I suppose it's my turn to talk about the slush.
I've not chosen one story yet for this issue. Why not, you might wonder?
I'm a writer, too, so let me begin with a story about a story.
Once upon a time I wrote a story about a kid at war. It was held over at a few zines for voting; it won an honorable mention in a major contest. It's a good, solid story. (Even my critters like it, and everyone knows how hard it is to please them.) It's a violent story, a war tale. One editor didn't take it because North Virginia Tech shootings had just happened, and they didn't feel the timing was right. Their perogative, right?
(Well, this is a family blog, so:) I call b.s.
In my opinion, it is part, though not all, of a writer's duty to push the envelope on difficult issues. We strive to put new twists on old destinies. I think you see some of that in every issue of Electric Spec. There are many difficult themes worthy of examination, and I find fiction a wonderful opportunity for such dissection.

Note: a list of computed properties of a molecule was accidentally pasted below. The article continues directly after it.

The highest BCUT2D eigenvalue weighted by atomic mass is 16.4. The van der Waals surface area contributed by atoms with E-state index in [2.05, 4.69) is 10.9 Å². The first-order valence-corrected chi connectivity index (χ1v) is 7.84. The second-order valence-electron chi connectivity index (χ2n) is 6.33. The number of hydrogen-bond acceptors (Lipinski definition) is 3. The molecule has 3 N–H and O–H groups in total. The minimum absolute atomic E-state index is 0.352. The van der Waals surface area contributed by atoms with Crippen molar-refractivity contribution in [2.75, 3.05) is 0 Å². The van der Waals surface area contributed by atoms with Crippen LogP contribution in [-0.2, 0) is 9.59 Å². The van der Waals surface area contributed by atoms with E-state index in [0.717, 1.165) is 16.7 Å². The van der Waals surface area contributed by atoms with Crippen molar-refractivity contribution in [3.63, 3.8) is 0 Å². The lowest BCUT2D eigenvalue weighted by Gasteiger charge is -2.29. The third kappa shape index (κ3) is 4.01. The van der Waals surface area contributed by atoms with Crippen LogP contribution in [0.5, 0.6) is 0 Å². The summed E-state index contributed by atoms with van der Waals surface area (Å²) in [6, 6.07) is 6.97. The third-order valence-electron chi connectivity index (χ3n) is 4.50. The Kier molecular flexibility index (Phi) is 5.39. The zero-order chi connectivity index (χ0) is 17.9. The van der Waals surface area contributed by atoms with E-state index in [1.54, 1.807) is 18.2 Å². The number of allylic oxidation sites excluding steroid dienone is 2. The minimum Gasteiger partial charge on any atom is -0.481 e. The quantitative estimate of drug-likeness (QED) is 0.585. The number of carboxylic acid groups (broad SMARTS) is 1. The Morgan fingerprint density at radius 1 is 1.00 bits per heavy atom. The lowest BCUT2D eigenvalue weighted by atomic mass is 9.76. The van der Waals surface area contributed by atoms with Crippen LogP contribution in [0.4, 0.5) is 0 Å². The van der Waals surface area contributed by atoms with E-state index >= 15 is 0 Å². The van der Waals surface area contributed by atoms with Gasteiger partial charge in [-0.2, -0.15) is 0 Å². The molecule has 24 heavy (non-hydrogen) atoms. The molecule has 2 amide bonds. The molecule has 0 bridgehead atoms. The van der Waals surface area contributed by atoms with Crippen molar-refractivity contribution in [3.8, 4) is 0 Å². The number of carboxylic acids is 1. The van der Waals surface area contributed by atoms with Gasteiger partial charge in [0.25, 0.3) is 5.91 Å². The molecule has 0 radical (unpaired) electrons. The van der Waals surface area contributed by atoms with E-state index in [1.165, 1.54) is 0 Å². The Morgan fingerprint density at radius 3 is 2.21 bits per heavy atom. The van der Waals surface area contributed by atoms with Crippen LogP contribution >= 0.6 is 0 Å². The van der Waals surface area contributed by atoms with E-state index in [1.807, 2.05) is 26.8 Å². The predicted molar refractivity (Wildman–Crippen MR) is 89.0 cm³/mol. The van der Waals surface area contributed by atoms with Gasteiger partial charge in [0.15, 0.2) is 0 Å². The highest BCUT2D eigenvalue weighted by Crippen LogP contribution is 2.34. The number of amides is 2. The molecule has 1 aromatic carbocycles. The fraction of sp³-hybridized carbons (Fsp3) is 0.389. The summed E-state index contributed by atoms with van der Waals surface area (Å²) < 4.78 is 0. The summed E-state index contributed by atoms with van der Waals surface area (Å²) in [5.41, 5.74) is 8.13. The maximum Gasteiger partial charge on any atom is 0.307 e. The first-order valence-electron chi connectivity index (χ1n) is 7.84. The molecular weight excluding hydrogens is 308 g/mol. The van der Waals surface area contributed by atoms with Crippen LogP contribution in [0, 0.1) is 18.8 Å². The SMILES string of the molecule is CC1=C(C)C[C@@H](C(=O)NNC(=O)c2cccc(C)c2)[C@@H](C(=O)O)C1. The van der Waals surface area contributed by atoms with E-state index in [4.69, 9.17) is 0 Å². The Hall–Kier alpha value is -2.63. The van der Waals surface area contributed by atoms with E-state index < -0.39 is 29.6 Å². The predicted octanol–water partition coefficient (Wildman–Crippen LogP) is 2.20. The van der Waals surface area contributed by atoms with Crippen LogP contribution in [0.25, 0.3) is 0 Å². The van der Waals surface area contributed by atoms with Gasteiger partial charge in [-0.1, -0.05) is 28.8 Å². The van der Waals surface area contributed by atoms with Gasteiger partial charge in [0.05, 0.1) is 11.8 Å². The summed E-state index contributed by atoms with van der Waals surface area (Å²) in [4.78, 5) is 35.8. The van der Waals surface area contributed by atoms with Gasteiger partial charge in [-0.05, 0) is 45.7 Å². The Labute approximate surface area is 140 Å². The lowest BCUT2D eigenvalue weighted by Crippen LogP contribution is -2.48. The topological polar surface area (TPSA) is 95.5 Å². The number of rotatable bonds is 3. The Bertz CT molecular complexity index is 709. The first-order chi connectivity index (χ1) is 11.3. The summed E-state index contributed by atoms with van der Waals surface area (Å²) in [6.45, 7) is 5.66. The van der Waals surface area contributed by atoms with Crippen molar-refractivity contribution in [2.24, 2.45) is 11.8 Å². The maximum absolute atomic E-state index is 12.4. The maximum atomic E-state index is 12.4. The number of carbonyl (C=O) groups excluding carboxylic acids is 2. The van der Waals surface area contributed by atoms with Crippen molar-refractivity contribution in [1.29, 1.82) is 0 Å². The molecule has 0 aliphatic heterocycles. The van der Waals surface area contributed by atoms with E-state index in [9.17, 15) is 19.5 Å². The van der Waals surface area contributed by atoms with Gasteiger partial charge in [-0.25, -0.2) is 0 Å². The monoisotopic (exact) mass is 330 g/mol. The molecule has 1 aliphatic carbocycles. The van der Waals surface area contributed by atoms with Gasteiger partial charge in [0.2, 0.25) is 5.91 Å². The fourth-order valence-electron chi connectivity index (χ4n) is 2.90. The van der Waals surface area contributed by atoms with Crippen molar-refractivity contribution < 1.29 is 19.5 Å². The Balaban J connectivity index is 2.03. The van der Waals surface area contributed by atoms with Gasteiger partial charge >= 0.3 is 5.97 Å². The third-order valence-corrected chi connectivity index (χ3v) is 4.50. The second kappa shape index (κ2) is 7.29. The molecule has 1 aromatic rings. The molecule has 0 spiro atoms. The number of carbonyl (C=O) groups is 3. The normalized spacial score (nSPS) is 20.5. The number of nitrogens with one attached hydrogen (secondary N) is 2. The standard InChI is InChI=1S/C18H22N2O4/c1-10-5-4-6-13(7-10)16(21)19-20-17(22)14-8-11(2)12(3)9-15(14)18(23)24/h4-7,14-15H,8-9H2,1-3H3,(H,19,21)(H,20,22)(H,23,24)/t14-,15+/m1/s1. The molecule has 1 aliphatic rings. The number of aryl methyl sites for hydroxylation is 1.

What I don't find are very many stories taking that opportunity.
So why am I not taking any stories lately? They're mostly well-written. They're mostly from published authors. They're mostly solid stories. However, they're also mostly milquetoast.
I don't need violence--that's not what I meant by my example. In my story the conjunction of youth and violence was more a device to put a familiar face on an unfamiliar problem anyway.
Find your device. Say something. Make me think. Make me feel. Warp what I know into something new, and you'll find your words glowing from computer screens across the world under the heading "Electric Spec."